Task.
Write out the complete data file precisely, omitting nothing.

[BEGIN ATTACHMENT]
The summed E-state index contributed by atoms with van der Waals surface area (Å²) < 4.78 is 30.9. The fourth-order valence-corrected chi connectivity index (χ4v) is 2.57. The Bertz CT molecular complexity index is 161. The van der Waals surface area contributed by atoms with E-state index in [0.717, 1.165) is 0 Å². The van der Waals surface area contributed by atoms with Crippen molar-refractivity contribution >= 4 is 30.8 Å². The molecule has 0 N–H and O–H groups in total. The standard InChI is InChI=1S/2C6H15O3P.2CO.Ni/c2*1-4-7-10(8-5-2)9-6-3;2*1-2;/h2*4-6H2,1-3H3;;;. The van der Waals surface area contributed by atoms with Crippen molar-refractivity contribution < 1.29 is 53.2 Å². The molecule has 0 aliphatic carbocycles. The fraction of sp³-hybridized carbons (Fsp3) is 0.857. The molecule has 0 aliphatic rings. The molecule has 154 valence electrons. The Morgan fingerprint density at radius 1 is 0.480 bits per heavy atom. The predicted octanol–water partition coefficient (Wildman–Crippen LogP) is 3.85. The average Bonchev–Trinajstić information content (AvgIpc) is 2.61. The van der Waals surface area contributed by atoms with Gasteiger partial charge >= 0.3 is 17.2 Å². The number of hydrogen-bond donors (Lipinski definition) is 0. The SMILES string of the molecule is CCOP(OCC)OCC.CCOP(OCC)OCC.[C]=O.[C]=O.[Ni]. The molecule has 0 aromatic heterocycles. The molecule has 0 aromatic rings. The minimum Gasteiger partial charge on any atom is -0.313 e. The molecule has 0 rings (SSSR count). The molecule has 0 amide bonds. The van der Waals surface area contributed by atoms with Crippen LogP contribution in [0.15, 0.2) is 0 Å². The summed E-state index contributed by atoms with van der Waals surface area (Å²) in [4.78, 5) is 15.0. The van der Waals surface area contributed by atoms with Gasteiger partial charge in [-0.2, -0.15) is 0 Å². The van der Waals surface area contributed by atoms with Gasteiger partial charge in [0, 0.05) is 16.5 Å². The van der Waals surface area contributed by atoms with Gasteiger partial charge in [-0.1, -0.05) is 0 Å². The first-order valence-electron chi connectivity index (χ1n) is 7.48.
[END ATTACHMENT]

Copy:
The summed E-state index contributed by atoms with van der Waals surface area (Å²) < 4.78 is 30.9. The fourth-order valence-corrected chi connectivity index (χ4v) is 2.57. The Bertz CT molecular complexity index is 161. The van der Waals surface area contributed by atoms with E-state index in [0.717, 1.165) is 0 Å². The van der Waals surface area contributed by atoms with Crippen molar-refractivity contribution >= 4 is 30.8 Å². The molecule has 0 N–H and O–H groups in total. The standard InChI is InChI=1S/2C6H15O3P.2CO.Ni/c2*1-4-7-10(8-5-2)9-6-3;2*1-2;/h2*4-6H2,1-3H3;;;. The van der Waals surface area contributed by atoms with Crippen molar-refractivity contribution < 1.29 is 53.2 Å². The molecule has 0 aliphatic carbocycles. The fraction of sp³-hybridized carbons (Fsp3) is 0.857. The molecule has 0 aliphatic rings. The molecule has 154 valence electrons. The Morgan fingerprint density at radius 1 is 0.480 bits per heavy atom. The predicted octanol–water partition coefficient (Wildman–Crippen LogP) is 3.85. The average Bonchev–Trinajstić information content (AvgIpc) is 2.61. The van der Waals surface area contributed by atoms with Gasteiger partial charge >= 0.3 is 17.2 Å². The number of hydrogen-bond donors (Lipinski definition) is 0. The SMILES string of the molecule is CCOP(OCC)OCC.CCOP(OCC)OCC.[C]=O.[C]=O.[Ni]. The molecule has 0 aromatic heterocycles. The molecule has 0 aromatic rings. The minimum Gasteiger partial charge on any atom is -0.313 e. The molecule has 0 rings (SSSR count). The molecule has 0 amide bonds. The van der Waals surface area contributed by atoms with Crippen LogP contribution in [0.15, 0.2) is 0 Å². The summed E-state index contributed by atoms with van der Waals surface area (Å²) in [4.78, 5) is 15.0. The van der Waals surface area contributed by atoms with Gasteiger partial charge in [-0.2, -0.15) is 0 Å². The van der Waals surface area contributed by atoms with Gasteiger partial charge in [0, 0.05) is 16.5 Å². The van der Waals surface area contributed by atoms with Gasteiger partial charge in [-0.1, -0.05) is 0 Å². The first-order valence-electron chi connectivity index (χ1n) is 7.48.